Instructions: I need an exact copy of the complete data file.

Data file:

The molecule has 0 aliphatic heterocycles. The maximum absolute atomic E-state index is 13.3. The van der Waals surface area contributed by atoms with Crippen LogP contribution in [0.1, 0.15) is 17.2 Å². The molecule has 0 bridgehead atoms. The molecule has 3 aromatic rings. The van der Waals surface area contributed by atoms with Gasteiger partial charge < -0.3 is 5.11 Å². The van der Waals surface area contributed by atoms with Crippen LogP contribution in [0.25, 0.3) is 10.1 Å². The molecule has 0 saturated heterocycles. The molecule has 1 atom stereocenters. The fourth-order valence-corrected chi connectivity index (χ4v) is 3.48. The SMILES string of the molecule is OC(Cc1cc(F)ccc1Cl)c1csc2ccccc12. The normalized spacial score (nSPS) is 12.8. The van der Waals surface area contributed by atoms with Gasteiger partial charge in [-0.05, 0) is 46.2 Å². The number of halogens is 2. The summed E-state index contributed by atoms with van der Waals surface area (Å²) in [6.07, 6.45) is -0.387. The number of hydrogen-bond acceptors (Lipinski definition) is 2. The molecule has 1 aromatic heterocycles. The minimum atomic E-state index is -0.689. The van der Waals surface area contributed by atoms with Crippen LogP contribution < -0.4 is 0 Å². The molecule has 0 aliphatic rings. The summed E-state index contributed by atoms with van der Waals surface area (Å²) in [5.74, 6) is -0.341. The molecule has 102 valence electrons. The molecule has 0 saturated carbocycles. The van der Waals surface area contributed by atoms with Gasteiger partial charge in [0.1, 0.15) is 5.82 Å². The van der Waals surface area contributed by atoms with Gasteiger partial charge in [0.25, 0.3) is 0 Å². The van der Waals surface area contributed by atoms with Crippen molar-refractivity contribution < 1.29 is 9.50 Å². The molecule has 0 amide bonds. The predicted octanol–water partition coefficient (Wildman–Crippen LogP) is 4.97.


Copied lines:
The molecule has 0 aliphatic heterocycles. The maximum absolute atomic E-state index is 13.3. The van der Waals surface area contributed by atoms with Crippen LogP contribution in [0.1, 0.15) is 17.2 Å². The molecule has 0 bridgehead atoms. The molecule has 3 aromatic rings. The van der Waals surface area contributed by atoms with Gasteiger partial charge < -0.3 is 5.11 Å². The van der Waals surface area contributed by atoms with Crippen LogP contribution in [0.25, 0.3) is 10.1 Å². The molecule has 0 saturated heterocycles. The molecule has 1 atom stereocenters. The fourth-order valence-corrected chi connectivity index (χ4v) is 3.48. The SMILES string of the molecule is OC(Cc1cc(F)ccc1Cl)c1csc2ccccc12. The normalized spacial score (nSPS) is 12.8. The van der Waals surface area contributed by atoms with Gasteiger partial charge in [-0.05, 0) is 46.2 Å². The number of halogens is 2. The summed E-state index contributed by atoms with van der Waals surface area (Å²) in [6.07, 6.45) is -0.387. The number of hydrogen-bond acceptors (Lipinski definition) is 2. The molecule has 1 aromatic heterocycles. The minimum atomic E-state index is -0.689. The van der Waals surface area contributed by atoms with Crippen LogP contribution < -0.4 is 0 Å². The molecule has 0 aliphatic rings. The summed E-state index contributed by atoms with van der Waals surface area (Å²) in [5.74, 6) is -0.341. The molecule has 102 valence electrons. The molecule has 0 saturated carbocycles. The van der Waals surface area contributed by atoms with Gasteiger partial charge in [0.1, 0.15) is 5.82 Å². The van der Waals surface area contributed by atoms with Gasteiger partial charge in [0.25, 0.3) is 0 Å². The van der Waals surface area contributed by atoms with Crippen molar-refractivity contribution < 1.29 is 9.50 Å². The molecule has 0 amide bonds. The predicted octanol–water partition coefficient (Wildman–Crippen LogP) is 4.97.